- Millions of borrowers were improperly steered into forbearance, rather than an income-based repayment plan, causing them to lose months or years of progress towards student loan forgiveness.
- 40,000 borrowers will immediately see their student loan debt canceled, according to the U.S. Department of Education.
- A one-time waiver will move more than 3.6 million people closer to student loan forgiveness, the department said.
The U.S. Department of Education said Tuesday that it plans to address "historical failures in the administration of the federal student loan programs." The move will bring as many as 3.6 million people closer to debt forgiveness, and at least 40,000 borrowers will receive immediate debt cancellation under the Public Service Loan Forgiveness Program, according to the statement.
"Student loans were never meant to be a life sentence, but it's certainly felt that way for borrowers locked out of debt relief they're eligible for," Secretary of Education Miguel Cardona said in the announcement.
The news comes as federal student loan forgiveness and repayment programs have been under scrutiny. Investigations have revealed millions of borrowers were improperly steered into forbearance, rather than relief programs like an income-based repayment plan. As a result, they lost months or even years of progress towards student loan forgiveness since these periods do not count towards the 20- or 25-year income-driven repayment term.
Nearly half of the more than $1 trillion in outstanding federal student loans is repaid through a few different types of income-driven plans. Those are designed to cap monthly payments at a certain percentage of your earnings, with any remaining balances forgiven after 20 or 25 years of payments.
Here's what's behind the move and who could be eligible for forgiveness under the new plan.
Under the new plan, "the Department of Education will begin to remedy years of administrative failures that effectively denied the promise of loan forgiveness to certain borrowers enrolled in IDR plans," according to a statement from Cardona.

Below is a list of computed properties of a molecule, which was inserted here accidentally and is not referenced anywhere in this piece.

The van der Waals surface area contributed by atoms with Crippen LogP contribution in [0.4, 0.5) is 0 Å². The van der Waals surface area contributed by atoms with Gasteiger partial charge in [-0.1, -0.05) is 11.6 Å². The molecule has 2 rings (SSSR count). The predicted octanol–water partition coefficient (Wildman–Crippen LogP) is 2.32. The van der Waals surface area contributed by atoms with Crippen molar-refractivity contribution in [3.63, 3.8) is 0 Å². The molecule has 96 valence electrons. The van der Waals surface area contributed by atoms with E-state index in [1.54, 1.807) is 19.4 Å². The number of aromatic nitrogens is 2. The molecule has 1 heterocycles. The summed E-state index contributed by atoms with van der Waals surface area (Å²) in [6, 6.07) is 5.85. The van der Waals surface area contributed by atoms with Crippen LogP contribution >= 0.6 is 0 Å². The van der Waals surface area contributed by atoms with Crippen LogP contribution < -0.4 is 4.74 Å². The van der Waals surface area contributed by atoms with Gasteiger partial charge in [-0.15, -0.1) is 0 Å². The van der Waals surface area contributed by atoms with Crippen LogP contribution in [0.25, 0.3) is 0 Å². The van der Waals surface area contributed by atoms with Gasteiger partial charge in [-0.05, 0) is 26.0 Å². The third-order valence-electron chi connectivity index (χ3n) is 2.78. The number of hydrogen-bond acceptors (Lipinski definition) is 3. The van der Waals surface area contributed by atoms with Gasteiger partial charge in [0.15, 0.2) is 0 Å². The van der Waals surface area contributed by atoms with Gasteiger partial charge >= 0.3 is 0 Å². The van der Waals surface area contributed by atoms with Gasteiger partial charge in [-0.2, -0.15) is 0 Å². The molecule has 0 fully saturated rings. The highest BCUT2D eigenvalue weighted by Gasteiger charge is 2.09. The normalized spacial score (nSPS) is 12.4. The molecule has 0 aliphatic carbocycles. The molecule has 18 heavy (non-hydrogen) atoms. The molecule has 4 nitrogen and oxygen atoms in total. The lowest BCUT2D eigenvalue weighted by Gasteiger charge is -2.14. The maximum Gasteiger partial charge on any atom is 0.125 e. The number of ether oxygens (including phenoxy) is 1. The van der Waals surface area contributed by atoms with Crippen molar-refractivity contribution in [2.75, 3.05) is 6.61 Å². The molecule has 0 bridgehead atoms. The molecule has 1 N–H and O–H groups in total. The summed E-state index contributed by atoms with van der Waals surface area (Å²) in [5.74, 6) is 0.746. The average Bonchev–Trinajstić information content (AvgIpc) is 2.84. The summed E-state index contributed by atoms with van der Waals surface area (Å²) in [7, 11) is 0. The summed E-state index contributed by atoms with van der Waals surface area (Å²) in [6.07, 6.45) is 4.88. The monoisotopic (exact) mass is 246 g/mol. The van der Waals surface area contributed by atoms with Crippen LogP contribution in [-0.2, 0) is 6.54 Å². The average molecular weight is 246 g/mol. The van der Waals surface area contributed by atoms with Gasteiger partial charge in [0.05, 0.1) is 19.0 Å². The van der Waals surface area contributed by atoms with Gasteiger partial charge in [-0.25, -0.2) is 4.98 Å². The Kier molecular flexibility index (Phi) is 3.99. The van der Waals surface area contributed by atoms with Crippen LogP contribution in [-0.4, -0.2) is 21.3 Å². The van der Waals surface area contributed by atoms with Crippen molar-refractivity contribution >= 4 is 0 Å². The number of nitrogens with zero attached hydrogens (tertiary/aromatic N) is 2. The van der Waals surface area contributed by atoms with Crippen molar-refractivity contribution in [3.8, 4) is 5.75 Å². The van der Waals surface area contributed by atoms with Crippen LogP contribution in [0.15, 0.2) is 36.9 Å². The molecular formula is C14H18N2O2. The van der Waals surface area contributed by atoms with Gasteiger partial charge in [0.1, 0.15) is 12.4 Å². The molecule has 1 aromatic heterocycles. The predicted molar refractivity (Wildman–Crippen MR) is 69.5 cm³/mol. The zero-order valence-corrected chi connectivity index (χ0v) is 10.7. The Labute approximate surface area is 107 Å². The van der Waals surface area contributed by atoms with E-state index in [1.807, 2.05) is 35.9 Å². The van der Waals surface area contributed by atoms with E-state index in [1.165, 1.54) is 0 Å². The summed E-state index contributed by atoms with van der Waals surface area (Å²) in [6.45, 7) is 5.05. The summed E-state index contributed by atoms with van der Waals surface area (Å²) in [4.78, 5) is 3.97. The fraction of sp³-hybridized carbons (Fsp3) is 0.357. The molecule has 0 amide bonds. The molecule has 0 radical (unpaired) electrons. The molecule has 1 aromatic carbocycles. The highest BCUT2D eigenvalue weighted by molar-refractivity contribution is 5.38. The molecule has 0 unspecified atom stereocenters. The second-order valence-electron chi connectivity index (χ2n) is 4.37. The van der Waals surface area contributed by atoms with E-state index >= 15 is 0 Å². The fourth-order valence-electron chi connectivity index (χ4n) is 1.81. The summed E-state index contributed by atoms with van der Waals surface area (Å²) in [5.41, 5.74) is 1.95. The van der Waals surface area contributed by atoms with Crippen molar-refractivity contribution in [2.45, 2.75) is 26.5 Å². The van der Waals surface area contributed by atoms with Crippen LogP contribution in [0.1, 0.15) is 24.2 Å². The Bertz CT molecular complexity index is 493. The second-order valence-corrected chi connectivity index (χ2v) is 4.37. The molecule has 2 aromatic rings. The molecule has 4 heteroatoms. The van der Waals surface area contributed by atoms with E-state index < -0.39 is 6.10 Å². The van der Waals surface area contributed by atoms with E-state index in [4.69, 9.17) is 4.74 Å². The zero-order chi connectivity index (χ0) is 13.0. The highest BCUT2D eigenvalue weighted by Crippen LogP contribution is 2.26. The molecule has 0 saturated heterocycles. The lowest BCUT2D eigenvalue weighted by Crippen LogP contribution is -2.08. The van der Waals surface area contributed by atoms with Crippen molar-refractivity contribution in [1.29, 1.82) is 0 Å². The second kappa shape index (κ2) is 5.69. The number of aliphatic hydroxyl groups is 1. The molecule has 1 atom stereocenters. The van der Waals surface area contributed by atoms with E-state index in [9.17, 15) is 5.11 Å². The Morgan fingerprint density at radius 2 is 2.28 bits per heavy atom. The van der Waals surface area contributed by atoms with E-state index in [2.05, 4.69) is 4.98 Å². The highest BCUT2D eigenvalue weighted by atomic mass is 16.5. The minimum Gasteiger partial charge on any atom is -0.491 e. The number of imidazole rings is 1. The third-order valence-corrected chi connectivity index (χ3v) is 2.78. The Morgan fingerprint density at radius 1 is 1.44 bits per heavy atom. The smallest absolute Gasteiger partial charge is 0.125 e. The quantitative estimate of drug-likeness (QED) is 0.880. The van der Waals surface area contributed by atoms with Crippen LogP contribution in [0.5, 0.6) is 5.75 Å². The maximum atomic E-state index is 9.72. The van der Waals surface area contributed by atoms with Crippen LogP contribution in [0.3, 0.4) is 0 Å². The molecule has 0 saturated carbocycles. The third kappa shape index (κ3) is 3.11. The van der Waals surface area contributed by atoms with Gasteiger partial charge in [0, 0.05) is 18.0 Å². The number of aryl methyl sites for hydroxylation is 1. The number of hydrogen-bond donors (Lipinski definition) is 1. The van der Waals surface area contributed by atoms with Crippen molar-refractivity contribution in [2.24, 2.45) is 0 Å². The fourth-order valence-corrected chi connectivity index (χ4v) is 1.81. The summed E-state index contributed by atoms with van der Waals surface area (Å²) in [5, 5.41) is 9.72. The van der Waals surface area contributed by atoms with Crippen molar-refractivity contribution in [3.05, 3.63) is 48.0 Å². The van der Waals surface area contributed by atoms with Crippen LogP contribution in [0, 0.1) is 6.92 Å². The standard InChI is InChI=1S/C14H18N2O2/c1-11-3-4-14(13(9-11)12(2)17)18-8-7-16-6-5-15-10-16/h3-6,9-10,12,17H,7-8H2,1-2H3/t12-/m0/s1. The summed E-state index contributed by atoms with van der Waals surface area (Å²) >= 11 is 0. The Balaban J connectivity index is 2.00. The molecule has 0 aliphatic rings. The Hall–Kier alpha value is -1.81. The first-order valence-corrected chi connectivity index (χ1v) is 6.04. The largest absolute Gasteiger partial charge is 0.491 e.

In 2021, 4.4 million borrowers had been repaying their loans for at least 20 years — but only 32 borrowers had debts canceled under IDR programs, according to a National Consumer Law Center report.
Video by Stephen Parkhurst
Part of the problem: Federal student loans are not managed by the federal government, but rather by contracted loan servicers. Some of those servicers have engaged in what's known as "forbearance steering," says Abby Shafroth, director of the NCLC's Student Loan Borrower Assistance Project.
What forbearance steering means is "when borrowers call these contracted companies and say 'I'm having trouble making my payments,' they're supposed to help borrowers understand what their payment options might be and help them access relief programs such as IDR plans," she says.
Instead, "it's really well-documented now that in the past that the servicers were often simply pushing borrowers into forbearances, often for long periods of time, rather then helping them access relief programs, and that has cost borrowers money and left them in debt longer," Shafroth says.
Department of Education officials say they'll credit borrowers for months in which they were in long-term forbearances or any type of deferment before 2013.
It will also make a one-time adjustment to accounts to give a credit toward loan forgiveness under these income-driven repayment plans for any month in which a borrower made a payment. Regardless of whether or not you were actually enrolled in an income-driven repayment plan, you should receive a credit if you were eligible, according to the statement.
Anyone who has made the required number of payments for forgiveness under the Public Service Loan Forgiveness Program will receive automatic loan cancellation based on this one-time revision. The changes won't be reflected in eligible borrowers accounts until the end of the year.
While the decision is progress, "it lacks clarity," says Travis Hornsby, a chartered financial analyst and founder of financial advisory firm Student Loan Planner.
Student loan advocates are "all trying to get clarification from Department of Education" on how many people this move is going to help, Hornsby says. Right now, the government statement released Tuesday reads: "Several thousand borrowers with older loans will also receive forgiveness through IDR." But that doesn't make sense, Hornsby says.
"This is where the earth-shattering part is," he says. "They say in their press release they're going to give credit to everybody on any repayment program at all. They don't have any date restrictions on that." That could mean several million people qualify, not "several thousand."
For now, Shafroth recommends "raising your hand and asking for an individual review of your account. I would encourage borrowers to request their account and payment history from their servicer."
You can also go to studentaid.gov and use your FSA login information to find out if you quality. "That's where the Department of Education publicly has all of the information about your account, including how much time they have you as being in forbearances versus in repayment," she says. That can help you determine if you're eligible for retroactive relief.
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